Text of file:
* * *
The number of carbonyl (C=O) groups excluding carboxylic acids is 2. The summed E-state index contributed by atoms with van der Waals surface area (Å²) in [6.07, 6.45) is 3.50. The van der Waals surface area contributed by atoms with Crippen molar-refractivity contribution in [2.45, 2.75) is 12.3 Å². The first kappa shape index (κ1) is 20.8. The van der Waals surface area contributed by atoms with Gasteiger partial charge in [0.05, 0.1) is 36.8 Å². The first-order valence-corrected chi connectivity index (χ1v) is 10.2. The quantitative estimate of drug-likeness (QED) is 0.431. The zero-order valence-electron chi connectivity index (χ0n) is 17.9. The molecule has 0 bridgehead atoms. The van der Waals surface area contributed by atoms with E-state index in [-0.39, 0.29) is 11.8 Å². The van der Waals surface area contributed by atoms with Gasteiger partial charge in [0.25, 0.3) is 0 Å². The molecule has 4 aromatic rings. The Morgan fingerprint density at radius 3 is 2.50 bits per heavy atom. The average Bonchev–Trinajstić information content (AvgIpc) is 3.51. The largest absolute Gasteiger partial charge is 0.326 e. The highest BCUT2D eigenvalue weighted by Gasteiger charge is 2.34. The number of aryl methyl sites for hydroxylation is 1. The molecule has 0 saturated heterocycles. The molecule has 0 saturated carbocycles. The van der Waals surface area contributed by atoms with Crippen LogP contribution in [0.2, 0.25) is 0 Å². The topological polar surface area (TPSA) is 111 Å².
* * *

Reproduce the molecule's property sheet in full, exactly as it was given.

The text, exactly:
The number of carbonyl (C=O) groups excluding carboxylic acids is 2. The summed E-state index contributed by atoms with van der Waals surface area (Å²) in [6.07, 6.45) is 3.50. The van der Waals surface area contributed by atoms with Crippen molar-refractivity contribution in [2.45, 2.75) is 12.3 Å². The first kappa shape index (κ1) is 20.8. The van der Waals surface area contributed by atoms with Gasteiger partial charge in [0.05, 0.1) is 36.8 Å². The first-order valence-corrected chi connectivity index (χ1v) is 10.2. The quantitative estimate of drug-likeness (QED) is 0.431. The zero-order valence-electron chi connectivity index (χ0n) is 17.9. The molecule has 0 bridgehead atoms. The van der Waals surface area contributed by atoms with E-state index in [-0.39, 0.29) is 11.8 Å². The van der Waals surface area contributed by atoms with Gasteiger partial charge in [0.25, 0.3) is 0 Å². The molecule has 4 aromatic rings. The Morgan fingerprint density at radius 3 is 2.50 bits per heavy atom. The average Bonchev–Trinajstić information content (AvgIpc) is 3.51. The largest absolute Gasteiger partial charge is 0.326 e. The highest BCUT2D eigenvalue weighted by Gasteiger charge is 2.34. The number of aryl methyl sites for hydroxylation is 1. The molecule has 0 saturated heterocycles. The molecule has 0 saturated carbocycles. The van der Waals surface area contributed by atoms with Crippen LogP contribution in [0.2, 0.25) is 0 Å². The topological polar surface area (TPSA) is 111 Å².